The Macintosh server was installed and configured by CAL Unit staff. The machine was set up so that the server was launched whenever the machine was started up. This meant that if any problem was ever encountered, restarting the machine would solve it (apart from major hardware or software failure). A single directory for all HTML files was set up, preventing callers from accessing any other files on the disk, and making it simple to maintain integrity with the UNIX server. A File Transfer Protocol (FTP) program, Fetch, was installed on the machine, and configured to make it straightforward to copy all new files to the correct location on the UNIX server. The UNIX WWW server was set up by an IS officer on an existing UNIX box and a directory for HTML files was created, to which all HTML documents created had to be copied, using FTP.
Running both servers required extra care in the naming and linking of files. The Macintosh operating system is not case sensitive, and allows spaces in filenames; UNIX is case sensitive, and does not allow spaces in filenames. In practice, the secretary involved ensured that the two servers were indistinguishable from each other throughout the pilot.
Once the structure of the server had been designed by the academic staff, templates for the pages were designed by CAL Unit staff. A standard methodology for navigation with an associated set of graphical icons were designed, and instructions on their use were included in the user notes.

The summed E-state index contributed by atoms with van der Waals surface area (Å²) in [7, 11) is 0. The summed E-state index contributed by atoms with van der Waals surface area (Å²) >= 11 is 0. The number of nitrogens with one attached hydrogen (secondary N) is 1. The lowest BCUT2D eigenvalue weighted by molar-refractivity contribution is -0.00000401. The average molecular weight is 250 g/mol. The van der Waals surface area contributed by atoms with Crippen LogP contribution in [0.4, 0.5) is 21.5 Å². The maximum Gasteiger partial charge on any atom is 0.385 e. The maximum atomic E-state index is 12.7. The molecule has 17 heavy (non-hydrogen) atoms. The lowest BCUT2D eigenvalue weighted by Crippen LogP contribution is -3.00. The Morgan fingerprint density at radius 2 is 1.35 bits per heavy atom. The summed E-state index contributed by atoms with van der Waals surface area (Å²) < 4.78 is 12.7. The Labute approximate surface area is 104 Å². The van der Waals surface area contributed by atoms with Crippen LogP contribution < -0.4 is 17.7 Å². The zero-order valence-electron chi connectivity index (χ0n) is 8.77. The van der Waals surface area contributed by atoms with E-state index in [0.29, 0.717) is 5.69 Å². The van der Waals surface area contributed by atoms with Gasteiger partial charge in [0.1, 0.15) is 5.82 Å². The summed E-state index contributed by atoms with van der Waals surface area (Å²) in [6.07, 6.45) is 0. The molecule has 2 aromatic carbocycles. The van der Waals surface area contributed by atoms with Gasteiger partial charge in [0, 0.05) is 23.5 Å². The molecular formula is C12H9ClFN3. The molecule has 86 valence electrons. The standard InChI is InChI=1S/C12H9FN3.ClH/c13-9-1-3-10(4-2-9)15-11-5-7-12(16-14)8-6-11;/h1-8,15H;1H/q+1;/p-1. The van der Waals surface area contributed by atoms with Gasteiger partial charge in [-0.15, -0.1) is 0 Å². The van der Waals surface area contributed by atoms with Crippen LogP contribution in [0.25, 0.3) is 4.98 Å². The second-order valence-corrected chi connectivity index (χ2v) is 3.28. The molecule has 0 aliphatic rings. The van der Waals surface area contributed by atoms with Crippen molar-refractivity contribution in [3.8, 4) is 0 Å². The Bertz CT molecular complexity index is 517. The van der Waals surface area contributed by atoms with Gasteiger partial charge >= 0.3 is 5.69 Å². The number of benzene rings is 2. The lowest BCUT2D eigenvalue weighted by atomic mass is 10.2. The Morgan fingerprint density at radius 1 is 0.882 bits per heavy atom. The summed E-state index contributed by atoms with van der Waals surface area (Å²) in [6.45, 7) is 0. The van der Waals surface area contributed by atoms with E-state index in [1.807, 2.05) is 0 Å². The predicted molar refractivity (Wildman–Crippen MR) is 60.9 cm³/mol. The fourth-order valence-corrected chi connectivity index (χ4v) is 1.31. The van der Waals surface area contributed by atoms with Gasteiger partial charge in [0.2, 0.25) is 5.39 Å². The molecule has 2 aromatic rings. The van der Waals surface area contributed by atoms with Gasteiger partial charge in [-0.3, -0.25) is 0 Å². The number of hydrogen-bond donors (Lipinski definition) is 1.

The main advantage of using Newsgroups for discussions is that the same program used for accessing the WWW, Netscape, can be used to access Newsgroups, making it possible to provide links from the WWW server to the discussion group at appropriate places, and for students to use a single program for both activities. A request was made to IS for a Newsgroup to be established for this project, and an extended period before deletion of any contribution was negotiated.
HTML documents are text files that have been "marked up" - have had special "tags" inserted in the text. These instruct the browser to perform certain actions, either concerning how text is displayed, or whether an image or another document should be loaded. This means that the original text file tends to look very different from document when viewed with a browser. These tags can be inserted in the text by hand, or special HTML editors can be used. Until recently most of these inserted the tags to achieve the various effects, but another program was needed to see the effect. Later editors attempt to display the effect and hide the tags from the user.
As the secretarial staff given the job of HTML editing for this project both used Wordperfect on the PC, it made sense that they should use its integral editor. Before it was introduced, however, it was felt that the concept behind HTML editing needed to be explained, so that they would be able to create satisfactory HTML documents without a special editor. The first training session was devoted to this. Subsequent sessions introduced the Wordperfect editor, but for a number of reasons, both staff preferred raw HTML editing. HTML_Editor on the Macintosh was also introduced, and over time, this became the editor of their choice. It supported both WYSIWYG and raw editing modes, and because it was on the same machine as the server, involved less time in installing and testing the documents.Running the server